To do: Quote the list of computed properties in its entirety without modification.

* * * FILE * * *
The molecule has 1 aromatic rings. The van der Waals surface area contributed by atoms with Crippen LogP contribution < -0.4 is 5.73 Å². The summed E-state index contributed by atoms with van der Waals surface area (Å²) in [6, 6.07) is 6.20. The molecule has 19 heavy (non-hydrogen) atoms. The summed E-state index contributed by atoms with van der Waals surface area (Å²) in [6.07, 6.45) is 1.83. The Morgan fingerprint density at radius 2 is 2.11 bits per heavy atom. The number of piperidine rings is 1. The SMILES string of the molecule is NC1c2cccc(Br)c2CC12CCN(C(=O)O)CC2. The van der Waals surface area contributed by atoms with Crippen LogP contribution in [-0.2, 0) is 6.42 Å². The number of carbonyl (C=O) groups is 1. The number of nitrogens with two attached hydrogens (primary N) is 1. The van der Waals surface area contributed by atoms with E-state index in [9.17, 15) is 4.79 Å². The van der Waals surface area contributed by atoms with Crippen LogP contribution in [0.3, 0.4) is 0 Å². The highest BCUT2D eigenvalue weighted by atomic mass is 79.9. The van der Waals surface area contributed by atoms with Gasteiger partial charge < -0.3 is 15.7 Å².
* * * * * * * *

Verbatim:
The molecule has 1 aromatic rings. The van der Waals surface area contributed by atoms with Crippen LogP contribution < -0.4 is 5.73 Å². The summed E-state index contributed by atoms with van der Waals surface area (Å²) in [6, 6.07) is 6.20. The molecule has 19 heavy (non-hydrogen) atoms. The summed E-state index contributed by atoms with van der Waals surface area (Å²) in [6.07, 6.45) is 1.83. The Morgan fingerprint density at radius 2 is 2.11 bits per heavy atom. The number of piperidine rings is 1. The SMILES string of the molecule is NC1c2cccc(Br)c2CC12CCN(C(=O)O)CC2. The van der Waals surface area contributed by atoms with Crippen LogP contribution in [-0.2, 0) is 6.42 Å². The number of carbonyl (C=O) groups is 1. The number of nitrogens with two attached hydrogens (primary N) is 1. The van der Waals surface area contributed by atoms with E-state index in [9.17, 15) is 4.79 Å². The van der Waals surface area contributed by atoms with Crippen LogP contribution in [0.3, 0.4) is 0 Å². The highest BCUT2D eigenvalue weighted by atomic mass is 79.9. The van der Waals surface area contributed by atoms with Gasteiger partial charge < -0.3 is 15.7 Å².